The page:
Have you got writer’s block?

You know, staring at a blank screen…for longer than you’d like to admit?

I’ve got a solution…

It’s free, easy to use and still allows the Hemmingway in you to come out.

It’s a template.

In this article I’m going to share the exact 5-step process I use for writing, plus walk you through the 7 parts of my writing template.

Let’s start with the obvious question…

Why a process for writing?

I get writer’s block everytime I sit down to tackle a new blog post or create a new keynote.

I know the topic, have loads of ideas and my temptation is to start pounding away at the keyboard expecting brilliant prose to flow from my fingertips.

It happened every time I started to write.

I was wasting time, getting frustrated and the results weren’t great.

That’s why I developed a process.

I needed a process that would keep the energy flowing but also organize my thoughts.

My process led to the template.

5-steps to overcoming writer’s block

Following a process every time you write helps overcome writer’s block. This is the 5-step process I follow EVERY TIME I sit down to write.

It’s a huge time saver!

Following a process every time you write helps overcome writer’s block.

Choose a topic – My blog topics come from my Content Calendar – a list of topics generated from my core service. I explain how to create a simple Content Calendar in this article.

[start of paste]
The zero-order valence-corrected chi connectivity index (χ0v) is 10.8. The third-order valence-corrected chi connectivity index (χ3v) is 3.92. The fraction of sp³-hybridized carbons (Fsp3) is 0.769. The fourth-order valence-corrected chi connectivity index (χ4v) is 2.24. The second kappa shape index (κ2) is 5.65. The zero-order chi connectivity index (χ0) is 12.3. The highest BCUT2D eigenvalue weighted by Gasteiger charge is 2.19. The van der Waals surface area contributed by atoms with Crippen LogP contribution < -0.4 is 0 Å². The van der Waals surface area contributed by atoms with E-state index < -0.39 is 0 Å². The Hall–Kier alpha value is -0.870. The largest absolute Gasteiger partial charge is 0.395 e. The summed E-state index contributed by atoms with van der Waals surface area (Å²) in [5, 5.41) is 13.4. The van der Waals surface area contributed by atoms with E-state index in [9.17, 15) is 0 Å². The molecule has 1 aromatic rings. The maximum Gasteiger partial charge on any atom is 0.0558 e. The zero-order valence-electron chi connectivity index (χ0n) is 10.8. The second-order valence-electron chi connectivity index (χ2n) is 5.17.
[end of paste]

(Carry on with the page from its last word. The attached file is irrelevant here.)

15-minute research – Once I choose my topic I try to keep my research down to 15 minutes.

In 15 minutes you can get inspired by what other bloggers have written, get ideas for new subheadings and maybe discover some statistics, quotes, or facts you can include.

If you spend more than 15 minutes to research your next blog post you’re procrastinating. Click To Tweet

Write, don’t edit – When you stop to edit you not only slow down the writing process, you switch from a creative level of thinking about this topic and the solutions to a detailed level that’s all about commas and semicolons.

When it’s time to write, write, but don’t stop to edit.

Edit, don’t write – Now that you have your draft article it’s time to quickly edit and get ready for the final steps of headline, images, and publishing.

Headlines and images last – Finally, it’s time for your headline and images.

In this article, I give you 5 ways to find great headlines – my favourite trick is to use #4 – Google’s Auto Suggest to refine the focus of your headline.

Now that we have a process for writing, let’s look at a template to organize your thoughts.

What is a template?

A template is a framework, or structure for your writing.

You still need to go through the process of research, writing, and editing, but with a template, you know what’s needed and in what order.

For example, I know my opening has to be followed with the problem I’m writing about. It sounds simple, but following this formula is a huge time saver.

It’s sort of like a Bento Box – you can change the ingredients, but the framework doesn’t change.

Your writing template is like a Bento Box: you can change the ingredients, but the framework doesn’t change.

Let’s jump into the 7-step writing template.

The 7-step writing template

This writing template is versatile! It can be used for:

  • Blog posts
  • Keynote speeches
  • Webinar outlines
  • Lead magnets (opt-in product offers)
  • YouTube videos
  • Wedding speeches (I’m kidding, but maybe….)


The first job of the opening is to stop the reader from clicking away.

Start with a story, a bold claim, a question, or a statistic or fact.

The second job of the opening is to make them want to read the next sentence.

Here are some great opening sentences:

  • “The doctor cleared his throat. “I’m sorry I have bad news.” – On Dying, Mothers, and Fighting for your Ideas.” (Jon Morrow)